So, what is the movie trying to say? Or, what does it mean? Of course, it could mean a lot of things, especially to different viewers, and I enjoy finding meaning in movies as much as anyone else, but I’m going to sit this one out and choose to play along with this movie’s game and cease asking questions at this point. A reader and friend of mine Terence once pointed out to me that there is a reference to Rene Magritte’s Therapist painting during the part where Alice talks to the enigmatic boy who carries a bird cage dressed-up like that resembling the one from the Magritte painting. The boy likes to liberate birds in his cage one at a time; I like to think he is freeing souls from captivity. He too does not answer questions. As another character puts it, “questions are useless… when there are no answers.” There’s a quote from Magritte that resonates with this film: “when one sees one of my pictures, one asks oneself this simple question 'What does that mean'? It does not mean anything, because mystery means nothing either, it is unknowable.” -Rene Magritte 

© At the Mansion of Madness


Friday, December 21, 2018

House of the Damned / La loba y la Paloma (1974)

House of the Damned is that generically titled, sort of misleading, pleasant delight that reminds me of why I still enjoy exploring near-forgotten Eurocult films from decades past with the word “House” in their titles. It’s far from the traditional haunted house horror and is more of a peculiar seaside murder drama that still hits a lot of the right notes for Spanish horror fans. The translation of the Spanish title is something like The She Wolf and the Dove, which I think is referring to Sandra and Maria (played by Carmen Sevilla and Muriel Catalá), the two main female characters who are also featured on the different regional title posters.
Which one of them is supposed to be the wolf and which one is the dove?

Wednesday, October 17, 2018

The Dunwich Horror (1970)

Before AIP’s The Dunwich Horror, a 1970 film adaptation of H.P. Lovecraft’s horror novella of the same name, not a whole lot had been done yet to try and bring Lovecraft to the screen. The Haunted Palace from 1963 is partially based on The Case of Charles Dexter Ward; Die, Monster, Die! from 1965 is a loose adaptation of The Color out of Space; The Shuttered Room from 1967 is an adaptation of August Derleth's story of the same name that was inspired by Lovecraft, and The Crimson Cult from 1969 only takes mild inspiration from Dreams in the Witch House. As far as I can tell, The Dunwich Horror is the first film to be a faithful attempt at a direct title adaptation of an HP Lovecraft story. Not surprisingly some liberties were taken with this film, such as updating it for the late '60s, early '70s, but that’s always to be expected. I do think the The Dunwich Horror movie, for its era, does do Lovecraft justice, even if it doesn’t quite live up to the novella.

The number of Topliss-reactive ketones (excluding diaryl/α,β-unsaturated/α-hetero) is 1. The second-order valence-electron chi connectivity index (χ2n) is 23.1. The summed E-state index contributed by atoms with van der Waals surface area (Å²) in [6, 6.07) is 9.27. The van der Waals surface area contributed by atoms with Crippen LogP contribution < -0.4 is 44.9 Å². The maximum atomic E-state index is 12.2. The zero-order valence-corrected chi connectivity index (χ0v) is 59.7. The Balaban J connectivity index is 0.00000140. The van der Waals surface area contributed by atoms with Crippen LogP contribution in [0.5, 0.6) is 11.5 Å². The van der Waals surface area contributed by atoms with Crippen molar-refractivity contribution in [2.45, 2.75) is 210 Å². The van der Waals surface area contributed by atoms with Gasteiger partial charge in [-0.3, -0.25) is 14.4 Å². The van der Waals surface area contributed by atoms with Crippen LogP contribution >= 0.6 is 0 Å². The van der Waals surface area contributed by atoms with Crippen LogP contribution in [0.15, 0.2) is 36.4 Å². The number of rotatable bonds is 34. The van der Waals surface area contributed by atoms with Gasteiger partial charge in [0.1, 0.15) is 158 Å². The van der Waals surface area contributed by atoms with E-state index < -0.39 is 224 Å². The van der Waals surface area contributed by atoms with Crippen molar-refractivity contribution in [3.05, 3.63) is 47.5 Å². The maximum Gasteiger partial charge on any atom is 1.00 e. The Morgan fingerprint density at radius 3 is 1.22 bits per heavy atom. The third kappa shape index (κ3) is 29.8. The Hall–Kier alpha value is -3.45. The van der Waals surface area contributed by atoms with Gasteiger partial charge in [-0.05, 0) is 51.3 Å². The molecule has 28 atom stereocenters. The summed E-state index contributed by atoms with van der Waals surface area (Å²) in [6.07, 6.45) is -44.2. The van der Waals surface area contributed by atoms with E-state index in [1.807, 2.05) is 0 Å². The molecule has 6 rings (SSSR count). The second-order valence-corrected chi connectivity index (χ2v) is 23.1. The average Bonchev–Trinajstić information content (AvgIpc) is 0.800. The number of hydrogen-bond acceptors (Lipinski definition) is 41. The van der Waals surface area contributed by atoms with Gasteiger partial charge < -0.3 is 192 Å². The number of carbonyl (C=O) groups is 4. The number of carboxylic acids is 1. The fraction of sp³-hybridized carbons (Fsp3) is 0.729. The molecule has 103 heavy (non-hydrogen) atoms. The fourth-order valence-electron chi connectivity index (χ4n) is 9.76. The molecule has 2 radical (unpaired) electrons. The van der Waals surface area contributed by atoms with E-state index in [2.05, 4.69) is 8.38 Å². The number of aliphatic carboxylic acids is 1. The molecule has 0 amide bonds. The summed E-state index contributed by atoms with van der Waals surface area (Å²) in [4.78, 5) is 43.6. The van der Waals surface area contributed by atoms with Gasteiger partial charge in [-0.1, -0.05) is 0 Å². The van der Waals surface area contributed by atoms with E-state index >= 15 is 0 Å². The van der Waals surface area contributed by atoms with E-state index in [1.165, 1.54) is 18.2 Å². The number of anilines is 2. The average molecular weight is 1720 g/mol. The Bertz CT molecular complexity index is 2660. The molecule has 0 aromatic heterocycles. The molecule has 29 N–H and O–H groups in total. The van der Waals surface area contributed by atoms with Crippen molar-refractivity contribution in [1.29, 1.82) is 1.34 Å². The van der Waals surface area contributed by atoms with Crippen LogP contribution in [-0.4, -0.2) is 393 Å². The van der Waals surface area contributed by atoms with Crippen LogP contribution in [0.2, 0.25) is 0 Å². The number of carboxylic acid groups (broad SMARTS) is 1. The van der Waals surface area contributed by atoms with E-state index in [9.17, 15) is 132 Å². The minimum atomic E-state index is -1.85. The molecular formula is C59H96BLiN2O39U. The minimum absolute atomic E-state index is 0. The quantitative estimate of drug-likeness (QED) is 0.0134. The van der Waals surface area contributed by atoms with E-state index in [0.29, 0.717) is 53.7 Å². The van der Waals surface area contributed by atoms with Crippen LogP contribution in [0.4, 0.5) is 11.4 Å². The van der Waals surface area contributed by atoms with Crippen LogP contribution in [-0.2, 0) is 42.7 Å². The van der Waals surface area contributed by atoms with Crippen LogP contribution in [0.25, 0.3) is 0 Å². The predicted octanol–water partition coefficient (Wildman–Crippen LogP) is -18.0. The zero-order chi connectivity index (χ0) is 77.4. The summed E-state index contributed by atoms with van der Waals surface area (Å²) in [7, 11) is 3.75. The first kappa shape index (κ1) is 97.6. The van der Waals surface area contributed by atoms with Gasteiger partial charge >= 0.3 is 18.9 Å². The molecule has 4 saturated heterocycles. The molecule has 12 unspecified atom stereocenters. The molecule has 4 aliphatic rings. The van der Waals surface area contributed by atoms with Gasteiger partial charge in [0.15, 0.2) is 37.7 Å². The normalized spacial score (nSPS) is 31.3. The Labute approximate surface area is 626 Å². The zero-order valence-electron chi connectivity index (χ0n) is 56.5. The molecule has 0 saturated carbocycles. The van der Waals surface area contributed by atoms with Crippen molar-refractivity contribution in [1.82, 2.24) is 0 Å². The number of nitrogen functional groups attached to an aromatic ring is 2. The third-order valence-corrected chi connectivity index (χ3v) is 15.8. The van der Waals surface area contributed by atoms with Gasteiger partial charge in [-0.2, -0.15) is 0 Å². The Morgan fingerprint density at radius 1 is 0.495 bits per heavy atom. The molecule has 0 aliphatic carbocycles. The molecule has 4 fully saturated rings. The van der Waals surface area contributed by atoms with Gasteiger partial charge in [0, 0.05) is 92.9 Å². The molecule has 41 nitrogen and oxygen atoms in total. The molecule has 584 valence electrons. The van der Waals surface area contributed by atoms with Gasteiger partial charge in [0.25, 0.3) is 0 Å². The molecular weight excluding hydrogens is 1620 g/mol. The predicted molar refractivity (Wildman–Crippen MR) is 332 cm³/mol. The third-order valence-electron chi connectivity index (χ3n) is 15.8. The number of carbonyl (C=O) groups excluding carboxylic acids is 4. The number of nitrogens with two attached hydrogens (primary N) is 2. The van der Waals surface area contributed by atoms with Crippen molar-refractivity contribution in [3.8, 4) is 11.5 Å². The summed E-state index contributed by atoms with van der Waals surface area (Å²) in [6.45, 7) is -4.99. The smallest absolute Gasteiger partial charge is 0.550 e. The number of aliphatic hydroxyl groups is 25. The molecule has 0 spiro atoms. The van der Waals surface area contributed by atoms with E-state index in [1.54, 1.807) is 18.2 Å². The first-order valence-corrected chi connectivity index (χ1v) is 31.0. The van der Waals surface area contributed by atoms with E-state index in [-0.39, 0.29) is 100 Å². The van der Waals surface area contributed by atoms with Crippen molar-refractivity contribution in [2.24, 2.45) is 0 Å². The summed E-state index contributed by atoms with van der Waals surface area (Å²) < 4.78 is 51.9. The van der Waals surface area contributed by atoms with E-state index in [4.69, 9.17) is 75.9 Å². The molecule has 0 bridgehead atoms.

It was filmed in Mendocino California, a small coastal community that kind of passes for a New England looking town. I don’t think there was any kind of ocean near Dunwich in the original story, but the seaside connection is suitably Lovecraftian and serves the film well, as it’s usually filmed at night to look dark and ominous with unseen horrors.

The stylish occult and satanic animated intro credits set to the classical and catchy main theme by Les Baxter is a great start that gets you into both a ‘70s and a Lovecraft mood. It has a cartoony and imaginative way of painting the ceremonial birth of the main character Wilbur Whateley on Sentinel Hill. Even the film's detractors agree that this animated segment is terrific.

Sunday, August 19, 2018

Sex of the Devil / Il sesso del diavolo - Trittico (1971)

How could any Eurocult horror fan resist being attracted to a movie with a poster like this and a title like Sex of the Devil? Whether or not the movie delivers what it promises on the cover is another matter, but when beholding such an epic, suggestively satanic, occult, and erotic poster like this one (centering on what I thought looked a little like a possessed Mia farrow), a spectacular fantasy of a movie is birthed in the mind of the observer, one that is often very different from the movie in reality, for better or worse. I admit to initially being attracted and baited in to this film based solely on this poster. Sex of the Devil not surprisingly turned out to be something other than I had imagined, and if it weren’t for that advertisement I may have never found it. So basically, the movie poster did its job, and I slowly fell in love with another movie.

Despite not being what I expected and bearing the usual pacing and plot resolution issues, Sex of the Devil still delivered the goods, and, in the end, it ended up delivering what it promised on the poster as well.

Tuesday, June 26, 2018

A Whisper in the Dark / Un sussurro nel buio (1976)

A Whisper in the Dark is a personal favorite of mine. It has been referred to as the Italian The Turn of the Screw (1898) and is a subtle take on the haunted family category of storytelling, focusing on a wealthy family living in a gorgeous and at times spooky villa that’s like a hotel resort (probably because it was filmed at a hotel, the five-star Hotel Villa Condulmer near Venice). It’s got that gothic horror aesthetic but downplays the horror in favor of exploring family dynamics with shades of the supernatural that are symbolic of unresolved family problems. The supernatural is always kept ambiguous; almost everything strange that happens can be explained, but the circumstances do leave a lot to the imagination. As is usually the case, the ambiguity is the film’s strength and its weakness.